Denver has arrived on the national dining scene. Long before Top Chef spent a season here — and long before the Michelin Guide finally trained its sights on our restaurants — a culinary renaissance began centered on the city’s active lifestyle, booming economy and a desire to be as compelling as Los Angeles, San Francisco and even New York. The end result? An upscale dining scene that is as dynamic as any.

As much as things change, however, there are several places who’ve anchored the upscale scene for years. We’ve included some of the mainstays of Denver’s upscale dining scene below, starting with those closest to Limelight Denver.

Citizen Rail

Call us biased (after all, Citizen Rail is right here at the Limelight Denver) but this grill-centric social-club-meets-steakhouse continues to get better and better with each season. The kitchen sources as much as they can from Colorado’s best farms. When you have components like this, it’s best to keep it simple and let the ingredients do the talking. Case in point, the smoked short rib with a black garlic miso demiglaze. Fair warning: you will agonize over whether to order a side of duck-fat potatoes or sage-rosemary fries with that. A “tough call” never felt so delicious. Reservations:


There is something indelible about the hospitality at this high-end Italian restaurant adjacent to the Limelight Denver. The cuisine is on-point and the wine list is the envy of any Italophile wine lover, but what makes this MICHELIN Bib Gourmand selection so memorable is the highly attentive and amiable staff who genuinely take care of each and every guest. Director of Wine & Beverage Carlin Karr presides over one of the most thoughtfully curated wine lists in the West, making Tavernetta a popular stop for vignerons looking to host special event wine dinners.  Reservations:

Stoic & Genuine

After a night at Union Station’s Stoic & Genuine, you might need a quick geography reminder that yes, Denver is still landlocked. That’s because the fresh seafood on offer here is second only to something pierside. James Beard award-winning chef Jennifer Jasinski is also a “Smart Catch” leader meaning she sources from only ethical and sustainable sources to create her dazzling menu. Reservations:


Remember when we used to debate if the whole chef’s counter concept was merely a passing fad? Restaurants like Beckon are proof that guests will always enjoy watching a chef’s creation come to fruition. Of course, it helps to have a chef like Duncan Holmes at the helm, whose innovative and seasonal menu changes quarterly based on lunar phases. When the MICHELIN Guide released its first-ever canvas of Denver, Beckon was one of three restaurants to earn a star of distinction.

Because there are only 18 seats four days a week, this is one of Denver’s hardest reservations to procure, so plan ahead. Reservations:

Wolf’s Tailor

Another highly sought-after reservation is a table at Wolf’s Tailor, the kind of restaurant that could have never existed in Denver just 10 years ago. Relying on its own garden in the summer, and a “fermentation program” in winter, this restaurant’s highly seasonal focus is spun into artful, multi-course dishes that could easily be from any of the highest of the high-end restaurants in New York, London or Tokyo. It is no wonder then that they joined Beckon as one of three restaurants to score the city’s first MICHELIN star. (The team’s sister restaurant, Brutø, earned the other one). Reservations:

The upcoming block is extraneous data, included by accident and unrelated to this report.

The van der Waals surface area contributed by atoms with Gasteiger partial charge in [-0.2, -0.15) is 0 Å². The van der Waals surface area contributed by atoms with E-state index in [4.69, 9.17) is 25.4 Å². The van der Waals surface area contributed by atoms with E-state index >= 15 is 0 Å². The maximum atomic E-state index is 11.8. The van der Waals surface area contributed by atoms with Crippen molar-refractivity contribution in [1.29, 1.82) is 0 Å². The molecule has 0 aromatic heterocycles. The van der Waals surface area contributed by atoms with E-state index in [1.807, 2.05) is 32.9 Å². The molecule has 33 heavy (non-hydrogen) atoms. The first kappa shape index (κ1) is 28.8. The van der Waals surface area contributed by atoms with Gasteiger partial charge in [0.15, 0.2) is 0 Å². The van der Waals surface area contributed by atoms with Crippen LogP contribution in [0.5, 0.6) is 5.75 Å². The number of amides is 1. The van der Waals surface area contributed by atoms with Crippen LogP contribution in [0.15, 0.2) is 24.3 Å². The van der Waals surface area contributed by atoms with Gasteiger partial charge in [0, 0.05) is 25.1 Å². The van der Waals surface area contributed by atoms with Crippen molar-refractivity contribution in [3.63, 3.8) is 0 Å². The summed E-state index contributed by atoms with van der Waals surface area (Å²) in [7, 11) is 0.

One of the most talked-about new restaurants in Denver is this upscale restaurant in LoHi (just across the highway from Limelight Denver’s Union Station neighborhood). Centered on Japanese cuisine with innovative twists, the restaurant continues to surprise. What seems simple on the surface is actually bolstered with substantial flavor (like the “steamed egg” which has a lovely earthiness from roasted cauliflower and a slight sweetness from an apple shiro dashi broth). Reservations:

Worth a Little Drive

Barolo Grill

Denver’s dining scene is riddled with the novel and innovative, but there is also room for the classic and traditional. No one in town can match the exacting obsession for pitch-perfect cuisine duplication than Cherry Creek North’s Barolo Grill. Their commitment to the unique cuisine of Piedmont, Italy includes an annual summer trip for the whole staff to the region, where they study the food ways and fine wines of the Langhe Hills. It’s a tradition that has lasted for much of the restaurant’s 30-plus-year run on 6th Avenue. Sommelier Erin Lindstone presides over one of the city’s greatest wine cellars — Barolo fanatics, be warned: you’ll be tempted by some outstanding selections, including one dating back to 1974. Reservations:


Food halls have popped up left and right across the Front Range, but one of the originals — Stanley Marketplace — continues to define the category thanks in large part to its mainstay fine-dining restaurant, Annette Scratch-to-Table. Head chef and owner Caroline Glover came to this renovated ejection-seat factory (yep, you read that right) in the fall of 2016 to start her dream restaurant after stints at New York City’s Spotted Pig and Denver’s Acorn. Since then, she’s won Food & Wine Magazine’s Best New Chef as well as a James Beard Award. 

An ode to her beloved great-aunt, the restaurant has been thrilling Front Range diners with locavore perfection and innovative cocktails. The team also recently opened an oyster bar upstairs at Stanley called Traveling Mercies. Reservations:

About Julia Aldrich